_____________________

Posted by
Warlike Parakeet

Reblogged from The Satanic Capitalist

warlikeparakeet88:

03.01.13 - 12:04 PM


Not Guilty By Virtue of Videotape, Which, Unlike the Police, Doesn’t Lie

by Abby Zimet

In the first jury trial stemming from Occupy Wall Street protests, activist and community organizer Michael Premo was found innocent of all charges after his lawyers presented video evidence that directly contradicted the story told by police and prosecutors. Premo was facing felony charges of assaulting an officer during a demonstration in Lower Manhattan that also drew clergymen. Police said he tackled officers as they were kettling protesters, but unearthed video from Democracy Now showed that in fact police threw him down to the ground. Lesson of the day: Keep filming.
Also: Occupy the SEC has filed a lawsuit against procrastinating bank regulators to get the Volcker rule, which would rein in Wall Street, in place.

warlikeparakeet88:

Not Guilty By Virtue of Videotape, Which, Unlike the Police, Doesn’t Lie

by Abby Zimet

In the first jury trial stemming from Occupy Wall Street protests, activist and community organizer Michael Premo was found innocent of all charges after his lawyers presented video evidence that directly contradicted the story told by police and prosecutors. Premo was facing felony charges of assaulting an officer during a demonstration in Lower Manhattan that also drew clergymen. Police said he tackled officers as they were kettling protesters, but unearthed video from Democracy Now showed that in fact police threw him down to the ground. Lesson of the day: Keep filming.

Also: Occupy the SEC has filed a lawsuit against procrastinating bank regulators to get the Volcker rule, which would rein in Wall Street, in place.

Posted by
Warlike Parakeet

Reblogged from Warlike Parakeet

The first thing to remember with Shemekia Moffitt

fuckyeahmarxismleninism:

is don’t trust anything the police and the media tell you.

Stop and think for a minute. Winnsboro is Klan country, a short drive from Jena. Do you think there aren’t Klansmen and sympathizers in the Winnsboro police?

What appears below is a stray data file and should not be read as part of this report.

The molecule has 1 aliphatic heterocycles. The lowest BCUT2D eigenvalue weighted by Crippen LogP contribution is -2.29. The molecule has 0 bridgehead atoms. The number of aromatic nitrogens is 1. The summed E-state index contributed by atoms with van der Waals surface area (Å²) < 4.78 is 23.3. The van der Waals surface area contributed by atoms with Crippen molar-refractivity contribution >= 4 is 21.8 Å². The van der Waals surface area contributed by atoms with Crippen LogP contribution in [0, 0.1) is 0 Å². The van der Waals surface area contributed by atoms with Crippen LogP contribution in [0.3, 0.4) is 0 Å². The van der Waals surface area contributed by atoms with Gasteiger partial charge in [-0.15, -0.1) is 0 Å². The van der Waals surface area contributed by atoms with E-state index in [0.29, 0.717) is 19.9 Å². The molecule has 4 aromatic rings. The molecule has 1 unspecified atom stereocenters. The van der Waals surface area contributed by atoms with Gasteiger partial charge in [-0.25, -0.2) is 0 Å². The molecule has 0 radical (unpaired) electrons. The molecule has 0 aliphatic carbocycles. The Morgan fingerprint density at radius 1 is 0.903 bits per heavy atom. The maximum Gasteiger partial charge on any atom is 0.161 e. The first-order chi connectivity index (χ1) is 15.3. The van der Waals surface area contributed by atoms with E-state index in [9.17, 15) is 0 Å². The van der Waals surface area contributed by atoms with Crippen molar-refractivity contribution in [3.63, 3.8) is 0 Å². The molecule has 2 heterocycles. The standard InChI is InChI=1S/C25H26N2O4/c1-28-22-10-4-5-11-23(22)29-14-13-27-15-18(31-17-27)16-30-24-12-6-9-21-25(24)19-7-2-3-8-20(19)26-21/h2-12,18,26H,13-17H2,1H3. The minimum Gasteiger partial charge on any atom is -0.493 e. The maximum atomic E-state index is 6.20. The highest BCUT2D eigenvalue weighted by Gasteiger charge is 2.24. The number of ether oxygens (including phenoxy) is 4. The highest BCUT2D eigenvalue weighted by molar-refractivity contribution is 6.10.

As my comrade Tony Murphy wrote: “I would also like to point out the speed at which the Winnsboro police have cast doubt on her story — compared to the foot dragging that Trayvon Martin’s parent’s encountered when they tried to find out what happened to their son. One article had the police determining this was a hoax in ‘less than 24 hours,’ performing analyses of the car, her fingerprints — they were a regular CSI Winnsboro.  

“In Sanford, police had Trayvon’s body in the morgue for two days while the parents frantically called them looking for their son. I saw Winnsboro referred to as being in the ‘Klanbelt’ — Jena is 60 miles away, and another town, Ruston, is 75 miles away, where the Klan marched in the late ‘90s.”

obitoftheday:

Obit of the Day: “Thirteen Cokes, Please.”
Clara Luper, an Oklahoma history teacher, ordered those Cokes at Katz Drugstore in Oklahoma City on August 19, 1958 for herself and twelve children, ages 6 to 17. Lunch counters in Oklahoma, like much of the South, were segregated. This wasn’t just a request for drinks, but a request for civil rights.
Waitresses ignored them. Other patrons did not: leaving the restaurant, pouring drinks on them, cursing at them. (Did I mention there were children as young as six?) The group left after a few hours without a drink. They returned the next day and were served their Cokes, and burgers, too.
“Within that hamburger was the whole essence of democracy.” - Clara Luper
Note: This took place a year and a half before the much more famous sit-in at the Greensboro (NC) Woolworth’s on February 1, 1960.
Luper would continue her fight to desegregate public spaces in Oklahoma City. She was arrested 26 times between 1958 and the passage of Oklahoma law to desegregate. (Passed two days after the Civil Rights Act.)
(Fantastic image is courtesy of Black Past.)

#clara luper #oklahoma #oklahoma city #civil rights #desegregation #police #arrests #repression #racism 

obitoftheday:

Obit of the Day: “Thirteen Cokes, Please.”

Clara Luper, an Oklahoma history teacher, ordered those Cokes at Katz Drugstore in Oklahoma City on August 19, 1958 for herself and twelve children, ages 6 to 17. Lunch counters in Oklahoma, like much of the South, were segregated. This wasn’t just a request for drinks, but a request for civil rights.

Waitresses ignored them. Other patrons did not: leaving the restaurant, pouring drinks on them, cursing at them. (Did I mention there were children as young as six?) The group left after a few hours without a drink. They returned the next day and were served their Cokes, and burgers, too.

“Within that hamburger was the whole essence of democracy.” - Clara Luper

Note: This took place a year and a half before the much more famous sit-in at the Greensboro (NC) Woolworth’s on February 1, 1960.

Luper would continue her fight to desegregate public spaces in Oklahoma City. She was arrested 26 times between 1958 and the passage of Oklahoma law to desegregate. (Passed two days after the Civil Rights Act.)

(Fantastic image is courtesy of Black Past.)

(via fuckyeahriotgrrrlsofcolor)